• The production of a conceptual park master plan that includes the list of projects desired, as well as the graphics and site plans necessary to help the community bring their dream park to reality.

Get Started

Each year, Park Pride accepts applications for Park Visioning from Friends of the Park groups to receive, at no charge, the services of Park Pride’s Visioning department.


Basic criteria for a park and community to be eligible for Park Pride’s Park Visioning Program:

  • The park or potential park must be located in the City of Atlanta or in unincorporated DeKalb County.
  • The applicant must have registered with Park Pride as a Friends of Park group.
  • The community must be ready to commit to five to ten months of planning work.
  • The community must be open to an inclusive, consensus-driven public engagement process during which all ideas will be considered regardless of feasibility, site control, or budget.

Apply - City of Atlanta

Applications for Park Visioning in 2018 are due December 1, 2017. The applications will be made available this summer.

All eligible applications are considered based on the merits, viability, and sustainability of the proposed project. In addition, projects will be evaluated on the following:

  • Does the project address an identified need?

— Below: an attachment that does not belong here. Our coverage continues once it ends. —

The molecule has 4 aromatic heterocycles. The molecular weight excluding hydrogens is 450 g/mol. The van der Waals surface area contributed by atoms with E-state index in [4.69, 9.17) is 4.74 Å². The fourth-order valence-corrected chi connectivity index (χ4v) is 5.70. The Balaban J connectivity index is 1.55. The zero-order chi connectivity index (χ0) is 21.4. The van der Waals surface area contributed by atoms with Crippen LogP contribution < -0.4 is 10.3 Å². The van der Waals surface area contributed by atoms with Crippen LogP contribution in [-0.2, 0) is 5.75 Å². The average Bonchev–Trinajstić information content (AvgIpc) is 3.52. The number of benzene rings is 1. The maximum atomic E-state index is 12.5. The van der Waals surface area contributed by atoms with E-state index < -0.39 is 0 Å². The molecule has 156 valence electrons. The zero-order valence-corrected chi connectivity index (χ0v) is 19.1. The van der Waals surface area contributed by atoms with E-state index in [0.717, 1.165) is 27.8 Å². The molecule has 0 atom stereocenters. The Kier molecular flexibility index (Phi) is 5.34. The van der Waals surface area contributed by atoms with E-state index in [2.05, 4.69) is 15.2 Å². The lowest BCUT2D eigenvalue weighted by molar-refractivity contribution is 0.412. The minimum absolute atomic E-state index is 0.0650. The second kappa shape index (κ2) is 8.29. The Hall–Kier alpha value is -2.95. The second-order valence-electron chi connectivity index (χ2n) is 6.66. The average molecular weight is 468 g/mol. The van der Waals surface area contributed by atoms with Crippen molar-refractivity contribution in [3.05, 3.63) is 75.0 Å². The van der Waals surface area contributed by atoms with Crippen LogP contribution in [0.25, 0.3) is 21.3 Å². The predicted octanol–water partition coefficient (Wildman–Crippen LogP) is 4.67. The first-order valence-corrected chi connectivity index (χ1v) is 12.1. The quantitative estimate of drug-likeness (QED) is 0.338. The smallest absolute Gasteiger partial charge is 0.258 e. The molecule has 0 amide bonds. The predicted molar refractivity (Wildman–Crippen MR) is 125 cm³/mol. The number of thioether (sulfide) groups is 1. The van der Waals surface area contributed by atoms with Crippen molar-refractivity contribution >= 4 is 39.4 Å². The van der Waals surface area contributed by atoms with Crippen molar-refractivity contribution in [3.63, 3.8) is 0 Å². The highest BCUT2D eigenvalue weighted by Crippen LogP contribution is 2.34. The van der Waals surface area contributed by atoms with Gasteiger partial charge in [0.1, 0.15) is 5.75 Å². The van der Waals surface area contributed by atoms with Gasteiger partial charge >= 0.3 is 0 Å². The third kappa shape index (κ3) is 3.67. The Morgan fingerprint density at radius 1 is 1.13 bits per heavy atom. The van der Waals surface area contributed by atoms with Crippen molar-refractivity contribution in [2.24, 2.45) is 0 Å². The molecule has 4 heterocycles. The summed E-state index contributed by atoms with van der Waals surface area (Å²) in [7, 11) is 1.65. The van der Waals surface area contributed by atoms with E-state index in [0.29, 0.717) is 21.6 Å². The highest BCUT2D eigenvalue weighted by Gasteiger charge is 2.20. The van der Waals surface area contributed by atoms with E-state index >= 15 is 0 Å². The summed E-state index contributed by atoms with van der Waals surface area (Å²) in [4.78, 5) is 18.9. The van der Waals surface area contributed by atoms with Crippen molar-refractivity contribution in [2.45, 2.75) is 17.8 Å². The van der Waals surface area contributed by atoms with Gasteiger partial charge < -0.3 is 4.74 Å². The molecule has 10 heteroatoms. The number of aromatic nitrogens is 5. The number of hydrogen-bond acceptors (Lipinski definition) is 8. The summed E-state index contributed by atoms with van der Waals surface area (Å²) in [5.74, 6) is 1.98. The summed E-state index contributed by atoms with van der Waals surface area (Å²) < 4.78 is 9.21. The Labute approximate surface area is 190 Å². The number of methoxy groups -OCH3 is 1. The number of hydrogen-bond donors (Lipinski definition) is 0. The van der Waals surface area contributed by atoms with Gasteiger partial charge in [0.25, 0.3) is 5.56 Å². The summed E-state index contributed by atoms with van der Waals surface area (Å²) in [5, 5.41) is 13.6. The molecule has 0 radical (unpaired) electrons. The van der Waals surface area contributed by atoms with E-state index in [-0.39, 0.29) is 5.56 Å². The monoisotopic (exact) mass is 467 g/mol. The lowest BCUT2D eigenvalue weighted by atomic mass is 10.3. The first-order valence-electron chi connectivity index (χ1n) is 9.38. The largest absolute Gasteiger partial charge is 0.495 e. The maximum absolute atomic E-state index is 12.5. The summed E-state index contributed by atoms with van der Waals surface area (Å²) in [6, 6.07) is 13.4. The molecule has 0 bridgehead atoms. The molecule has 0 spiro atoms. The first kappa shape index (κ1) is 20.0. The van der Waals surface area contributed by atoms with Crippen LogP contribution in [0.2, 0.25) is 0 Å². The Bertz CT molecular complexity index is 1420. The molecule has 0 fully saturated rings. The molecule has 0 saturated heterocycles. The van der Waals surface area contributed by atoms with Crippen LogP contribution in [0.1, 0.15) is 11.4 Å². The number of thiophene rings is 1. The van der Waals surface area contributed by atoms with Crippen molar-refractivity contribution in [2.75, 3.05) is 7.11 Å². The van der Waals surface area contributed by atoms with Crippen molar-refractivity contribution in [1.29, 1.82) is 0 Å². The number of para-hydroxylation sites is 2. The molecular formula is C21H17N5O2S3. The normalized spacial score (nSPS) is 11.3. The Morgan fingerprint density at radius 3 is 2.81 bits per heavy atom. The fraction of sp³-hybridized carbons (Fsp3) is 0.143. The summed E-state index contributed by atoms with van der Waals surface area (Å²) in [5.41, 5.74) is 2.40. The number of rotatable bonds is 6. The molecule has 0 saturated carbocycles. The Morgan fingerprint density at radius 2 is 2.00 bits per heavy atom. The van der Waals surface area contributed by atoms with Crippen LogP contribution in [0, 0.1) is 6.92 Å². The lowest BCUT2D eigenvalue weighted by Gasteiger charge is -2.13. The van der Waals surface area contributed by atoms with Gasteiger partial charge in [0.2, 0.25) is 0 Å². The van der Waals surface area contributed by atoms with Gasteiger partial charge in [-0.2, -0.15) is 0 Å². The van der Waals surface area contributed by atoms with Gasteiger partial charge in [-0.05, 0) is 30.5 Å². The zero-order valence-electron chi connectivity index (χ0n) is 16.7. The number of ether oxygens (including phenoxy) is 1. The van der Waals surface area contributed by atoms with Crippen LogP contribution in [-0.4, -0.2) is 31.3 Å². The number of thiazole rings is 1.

• Are there ongoing or pending initiatives that might influence the timing of the Park Visioning?
  • What are the challenges and opportunities presented by the project?

Apply - DeKalb County

Download Visioning Application 

Unincorporated DeKalb County

Applications for Park Visioning in 2017 are due Friday, July 21st, 2017. 

All eligible applications are considered based on the merits, viability, and sustainability of the proposed project. In addition, projects will be evaluated on the following:

  • Does the project address an identified need?
  • Are there ongoing or pending initiatives that might influence the timing of the Park Visioning?
  • What are the challenges and opportunities presented by the project?

Learn More

Park Visioning assists communities in building consensus and articulating their strategic goals for the future of their parks. See the completed Park Visions below:

Title Document Type Description
Boone Park West VisionPlanning ReportsBoone Park West Vision Plan (2016)
Memorial Drive Greenway Park VisionPlanning ReportsMemorial Drive Greenway Conceptual Master Plan (2016)
Orme Park VisionPlanning ReportsOrme Park Conceptual Master Plan (2007)
OAC PlaygroundPlanning ReportsOutdoor Activity Center Playground Improvements Implementation Manual (2014)
OAC Park VisionPlanning ReportsOutdoor Activity Center Visioning Overview (2011)